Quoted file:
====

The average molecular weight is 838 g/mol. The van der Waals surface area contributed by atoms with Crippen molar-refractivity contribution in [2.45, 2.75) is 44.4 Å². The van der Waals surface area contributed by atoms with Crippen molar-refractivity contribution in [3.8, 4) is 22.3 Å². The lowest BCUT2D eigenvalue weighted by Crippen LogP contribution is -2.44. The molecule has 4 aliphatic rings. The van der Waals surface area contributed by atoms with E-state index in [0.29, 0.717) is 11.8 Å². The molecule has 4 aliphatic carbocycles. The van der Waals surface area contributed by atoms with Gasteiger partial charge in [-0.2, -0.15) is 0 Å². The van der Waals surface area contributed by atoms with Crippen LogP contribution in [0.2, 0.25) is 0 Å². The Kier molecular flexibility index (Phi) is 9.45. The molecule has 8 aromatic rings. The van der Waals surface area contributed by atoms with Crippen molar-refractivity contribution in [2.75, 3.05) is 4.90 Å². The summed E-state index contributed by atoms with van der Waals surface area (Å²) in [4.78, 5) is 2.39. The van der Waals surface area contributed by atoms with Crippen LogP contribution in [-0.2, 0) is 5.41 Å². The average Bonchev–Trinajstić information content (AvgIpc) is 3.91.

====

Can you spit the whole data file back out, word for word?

The average molecular weight is 838 g/mol. The van der Waals surface area contributed by atoms with Crippen molar-refractivity contribution in [2.45, 2.75) is 44.4 Å². The van der Waals surface area contributed by atoms with Crippen molar-refractivity contribution in [3.8, 4) is 22.3 Å². The lowest BCUT2D eigenvalue weighted by Crippen LogP contribution is -2.44. The molecule has 4 aliphatic rings. The van der Waals surface area contributed by atoms with E-state index in [0.29, 0.717) is 11.8 Å². The molecule has 4 aliphatic carbocycles. The van der Waals surface area contributed by atoms with Gasteiger partial charge in [-0.2, -0.15) is 0 Å². The van der Waals surface area contributed by atoms with Crippen LogP contribution in [0.2, 0.25) is 0 Å². The Kier molecular flexibility index (Phi) is 9.45. The molecule has 8 aromatic rings. The van der Waals surface area contributed by atoms with Crippen molar-refractivity contribution in [2.75, 3.05) is 4.90 Å². The summed E-state index contributed by atoms with van der Waals surface area (Å²) in [4.78, 5) is 2.39. The van der Waals surface area contributed by atoms with Crippen LogP contribution in [-0.2, 0) is 5.41 Å². The average Bonchev–Trinajstić information content (AvgIpc) is 3.91.